THE LENSES ...
This has been recurrently said about the F4 today: Looking for the top of the line camera body for manual focus lenses? Find a used F4s in good shape, get the MB-20 battery holder to reduce its size and weight and go into Manual Focus lenses haven.
Outstanding professional photographers, like the late Galen Rowell, preferred the F4 -made light and compact with an MB-20 grip- over the magnificent but heavier F5. If you then decide to use MF lenses, there will be little batteries use since the AF motor will not be active. To the F4 advantages over the F3HP, of matrix metering, spot metering, TTL flash support, higher flash sync and top shutter speeds, you add the possibility of using AF lenses at any time if you are not in the need of critical super fast AF action.
Typical recommendations of superb optics, now Nikkor classics, are:
Two very important features these lenses share:
- Luminosity (wide aperture both for improved viewing and focusing; and the capability to shoot under almost any light conditions even if dim) plus
- Legendary razor edge sharpness and excellent color rendition
- Capability for extraordinary selective focus images.
Of course, to buy them all takes up a good chunk of money and a lot of guts and stamina to carry them all into the field; so choose from the list the ones you really think you must have.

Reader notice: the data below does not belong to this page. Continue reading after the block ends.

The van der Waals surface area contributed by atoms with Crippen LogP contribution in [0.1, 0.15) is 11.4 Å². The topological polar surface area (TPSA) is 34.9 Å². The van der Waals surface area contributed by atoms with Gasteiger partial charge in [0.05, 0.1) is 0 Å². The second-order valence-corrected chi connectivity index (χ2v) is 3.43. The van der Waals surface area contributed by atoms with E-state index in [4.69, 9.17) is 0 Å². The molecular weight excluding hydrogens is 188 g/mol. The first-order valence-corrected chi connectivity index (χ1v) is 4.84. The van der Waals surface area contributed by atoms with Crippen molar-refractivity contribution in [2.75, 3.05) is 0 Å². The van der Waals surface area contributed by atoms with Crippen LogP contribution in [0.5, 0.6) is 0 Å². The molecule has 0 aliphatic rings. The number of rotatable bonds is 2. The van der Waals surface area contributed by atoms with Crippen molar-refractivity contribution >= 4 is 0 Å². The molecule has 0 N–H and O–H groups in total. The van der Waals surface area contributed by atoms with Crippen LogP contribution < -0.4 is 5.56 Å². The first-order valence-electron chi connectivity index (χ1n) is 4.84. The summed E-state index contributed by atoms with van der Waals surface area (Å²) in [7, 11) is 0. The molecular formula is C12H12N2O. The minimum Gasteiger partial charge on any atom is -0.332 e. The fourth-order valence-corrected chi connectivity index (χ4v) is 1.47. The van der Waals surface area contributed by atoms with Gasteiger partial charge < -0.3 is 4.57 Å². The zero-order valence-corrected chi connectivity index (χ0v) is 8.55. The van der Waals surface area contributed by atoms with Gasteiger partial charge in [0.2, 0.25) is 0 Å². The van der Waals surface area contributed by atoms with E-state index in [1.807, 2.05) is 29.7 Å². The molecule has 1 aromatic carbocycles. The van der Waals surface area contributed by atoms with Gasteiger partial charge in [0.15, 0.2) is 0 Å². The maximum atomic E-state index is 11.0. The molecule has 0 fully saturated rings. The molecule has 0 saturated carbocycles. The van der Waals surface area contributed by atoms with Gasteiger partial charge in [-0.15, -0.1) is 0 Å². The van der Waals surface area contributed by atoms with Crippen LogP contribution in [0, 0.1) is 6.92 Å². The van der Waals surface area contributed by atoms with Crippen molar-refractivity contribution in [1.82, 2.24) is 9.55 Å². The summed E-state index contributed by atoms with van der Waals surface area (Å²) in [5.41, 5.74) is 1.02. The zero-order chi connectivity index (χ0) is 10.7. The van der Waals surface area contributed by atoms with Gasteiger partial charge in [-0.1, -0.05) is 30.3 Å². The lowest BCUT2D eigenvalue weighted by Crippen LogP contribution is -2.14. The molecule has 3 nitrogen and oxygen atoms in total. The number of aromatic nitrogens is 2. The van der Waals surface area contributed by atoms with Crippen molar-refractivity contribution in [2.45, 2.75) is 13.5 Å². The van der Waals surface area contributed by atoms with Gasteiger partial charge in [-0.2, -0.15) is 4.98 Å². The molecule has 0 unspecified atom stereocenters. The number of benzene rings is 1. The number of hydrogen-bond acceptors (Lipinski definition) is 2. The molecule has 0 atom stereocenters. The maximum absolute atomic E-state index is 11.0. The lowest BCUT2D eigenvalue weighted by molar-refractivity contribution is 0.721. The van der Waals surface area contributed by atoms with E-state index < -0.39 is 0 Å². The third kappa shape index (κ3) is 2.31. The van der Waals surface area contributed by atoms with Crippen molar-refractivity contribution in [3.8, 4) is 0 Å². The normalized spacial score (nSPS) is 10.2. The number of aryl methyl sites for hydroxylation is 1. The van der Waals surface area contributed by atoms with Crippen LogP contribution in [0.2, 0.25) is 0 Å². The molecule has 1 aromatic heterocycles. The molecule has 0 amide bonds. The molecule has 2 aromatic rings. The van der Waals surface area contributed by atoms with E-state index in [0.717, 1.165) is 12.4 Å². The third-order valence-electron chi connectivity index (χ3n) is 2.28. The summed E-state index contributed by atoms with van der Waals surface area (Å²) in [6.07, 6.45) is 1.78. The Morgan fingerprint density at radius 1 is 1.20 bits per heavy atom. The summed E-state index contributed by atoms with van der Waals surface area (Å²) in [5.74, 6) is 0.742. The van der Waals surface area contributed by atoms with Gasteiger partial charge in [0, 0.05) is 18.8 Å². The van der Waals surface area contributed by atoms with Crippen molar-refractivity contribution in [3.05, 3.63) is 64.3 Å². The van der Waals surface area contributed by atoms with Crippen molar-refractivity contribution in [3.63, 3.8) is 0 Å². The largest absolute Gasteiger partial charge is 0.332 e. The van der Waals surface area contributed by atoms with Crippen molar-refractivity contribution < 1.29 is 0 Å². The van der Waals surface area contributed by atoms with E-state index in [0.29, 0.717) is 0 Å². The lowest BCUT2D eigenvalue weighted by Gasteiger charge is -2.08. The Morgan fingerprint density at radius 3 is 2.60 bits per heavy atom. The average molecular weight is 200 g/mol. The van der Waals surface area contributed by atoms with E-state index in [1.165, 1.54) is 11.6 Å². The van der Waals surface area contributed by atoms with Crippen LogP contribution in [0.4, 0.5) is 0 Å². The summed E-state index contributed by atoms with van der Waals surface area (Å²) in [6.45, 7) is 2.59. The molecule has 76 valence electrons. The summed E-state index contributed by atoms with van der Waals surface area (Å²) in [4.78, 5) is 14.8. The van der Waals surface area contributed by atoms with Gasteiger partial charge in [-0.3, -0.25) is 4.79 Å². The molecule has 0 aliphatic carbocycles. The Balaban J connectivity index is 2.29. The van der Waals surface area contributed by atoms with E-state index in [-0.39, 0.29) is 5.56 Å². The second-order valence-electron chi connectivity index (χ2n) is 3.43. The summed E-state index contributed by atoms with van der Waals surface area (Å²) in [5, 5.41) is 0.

I did select 5 out of the 10 above and had a wonderful time, rarely missing the chance to capture the image I wanted, the way I wanted. So, as some well known authors have claimed before, with these lenses and the F4 you'll be "in Nikon MF heaven". Just take a look at the gear of John Shaw in his books, like in "John Shaw's Landscape Photography: Professional Techniques for Shooting Spectacular Scenics".
Nikon obviously recognized these preferences with the introduction of the splendid FM3A, "Where tradition and technology meet."
Nikon gave us all -with bodies backward compatibility- the opportunity to continue to use these MF lenses on our DSLRs.
At right, the 105mm f/2.5 AI-S shot @ f/2.5 on a Nikon D2X body at sunrise. Now, that's bokeh!
But with this my F4s I can also continue to use legendary MF optics on A (Aperture Priority) or M (Manual) modes, can mix them with AF and even with the newer AF-S lenses. With these lenses, the F4s' AF is so fast it screams.
"G" lenses also work on the F4, in both P and S modes. Talk about F4 forward compatibility!
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